Our world is woven together by thousands of promises. Every day men and women make promises to each other, to themselves and even to God. Every promise is like the delicate and invisible thread of a vast and complex web, meant to ensure stability in an unpredictable and uncertain world.
When a promise is kept, the thread spun in promise holds. When a promise is broken, the thread snaps and a relationship is wounded. At times, despite our best intentions, circumstances may render our promises impossible to keep; more often than not, we change our mind or find it simply too difficult to keep our commitment. Michelangelo, one of the finest Italian sculptors and architects of the 16th Century, appreciated the value and strength of immovable structures, yet recognised that “the promises of this world are, for the most part, vain phantoms.”
And while we may have lost confidence in man-made promises, the Bible tells us of the one true God, who in His perfection makes promises that are truthful, authoritative and certain. They are not mere words. They speak of a commitment that assures us that what has been promised will always come about. This has been evident from the early days of our history.
The very first promise was made at the gates of the Garden of Eden. God made man and woman in His image (Genesis 1:27) and blessed them (Genesis 1:28). This first blessing was a promise to Adam and Eve that He would provide, love and care for them. As He made this promise God also established a covenantal relationship with humanity and held man responsible for holding his side of the covenant by obeying a single command:
“You may surely eat of every tree of the garden, but of the tree of the knowledge of good and evil you shall not eat, for in the day that you eat of it you shall surely die.” (Genesis 2:16-17)
The covenant came with a warning that – if broken – would turn fellowship into separation, life into death.
It wasn't long before we failed to keep our part; the perfect relationship was fractured.
Yet, in His great love, God did not allow for Adam and Eve’s disobedience to mark the end of His covenant. He continued to remain in relationship with humanity, seeking the deceitful and unreliable people He created. He made promises through leaders like Abraham, Moses and Joshua to renew His covenantal love with Israel. He further promised that one day He would make all things right by sending a savior. The prophets announced the coming of the Messiah hundreds of years before His birth. Jesus was the promised Savior. It is through His death on the cross that the sins of humanity were paid for in full, and it is because of His resurrection that Paul claims emphatically that “all the promises of God find their yes in Him” (2 Corinthians 1:20). In other words, the promises of God for reconciliation with a sinful and broken humanity are fulfilled in His Son, Jesus Christ. He is the seal of our faith to this day.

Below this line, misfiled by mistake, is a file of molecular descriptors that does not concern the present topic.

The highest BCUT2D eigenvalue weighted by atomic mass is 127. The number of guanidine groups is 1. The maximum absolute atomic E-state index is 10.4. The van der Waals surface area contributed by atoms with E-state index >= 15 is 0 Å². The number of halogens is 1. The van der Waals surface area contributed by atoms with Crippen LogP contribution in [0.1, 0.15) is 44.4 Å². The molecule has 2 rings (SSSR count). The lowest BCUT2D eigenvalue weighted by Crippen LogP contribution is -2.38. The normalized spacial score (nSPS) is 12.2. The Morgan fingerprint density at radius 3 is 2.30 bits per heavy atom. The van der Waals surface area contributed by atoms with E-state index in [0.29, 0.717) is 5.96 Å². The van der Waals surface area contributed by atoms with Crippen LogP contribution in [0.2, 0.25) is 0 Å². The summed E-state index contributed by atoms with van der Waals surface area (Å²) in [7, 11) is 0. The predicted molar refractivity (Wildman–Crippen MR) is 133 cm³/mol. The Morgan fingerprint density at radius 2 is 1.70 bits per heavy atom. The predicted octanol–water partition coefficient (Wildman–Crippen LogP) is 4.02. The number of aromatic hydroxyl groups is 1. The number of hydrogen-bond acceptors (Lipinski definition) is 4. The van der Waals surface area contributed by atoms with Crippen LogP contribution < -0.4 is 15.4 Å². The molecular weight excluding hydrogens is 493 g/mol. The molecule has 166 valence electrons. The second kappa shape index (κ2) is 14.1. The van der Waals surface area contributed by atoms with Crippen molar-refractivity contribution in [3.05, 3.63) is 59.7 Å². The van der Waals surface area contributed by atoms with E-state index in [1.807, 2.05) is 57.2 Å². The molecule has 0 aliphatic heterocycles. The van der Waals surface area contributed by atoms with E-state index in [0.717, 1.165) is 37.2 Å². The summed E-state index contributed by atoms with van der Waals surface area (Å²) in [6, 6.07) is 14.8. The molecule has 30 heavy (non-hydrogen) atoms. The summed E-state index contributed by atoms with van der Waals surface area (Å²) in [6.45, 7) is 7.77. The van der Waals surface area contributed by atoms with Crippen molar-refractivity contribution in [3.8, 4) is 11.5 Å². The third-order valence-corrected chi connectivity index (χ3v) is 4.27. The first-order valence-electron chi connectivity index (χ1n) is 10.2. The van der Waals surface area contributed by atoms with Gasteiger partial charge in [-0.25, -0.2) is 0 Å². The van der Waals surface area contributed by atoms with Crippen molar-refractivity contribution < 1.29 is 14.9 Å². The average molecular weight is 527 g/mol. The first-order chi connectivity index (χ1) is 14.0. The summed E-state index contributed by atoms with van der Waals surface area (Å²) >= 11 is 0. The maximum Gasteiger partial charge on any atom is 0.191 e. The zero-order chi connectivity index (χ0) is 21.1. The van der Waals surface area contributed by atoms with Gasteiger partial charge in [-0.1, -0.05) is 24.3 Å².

Jesus, in turn, made promises to His people. He promised to provide for the needy, to fill the empty, to free the anxious, to uplift the weary, to comfort the discouraged, to inspire the faithful, and to be present with the lonely.
In the series Promises, we will explore eight promises of Christ.
Just like the people Jesus met in his day, our hearts can be burdened with uncertainty and despair. Jesus' promises are all at once the greatest source of solace, the strongest reason for trust and the most powerful weapon against unbelief. Because Jesus is the Son of God, we have full assurance that what He promised, He will fulfil. As we explore these promises, we will be challenged to believe them, heed our responsibility and walk by faith in our Lord Jesus Christ.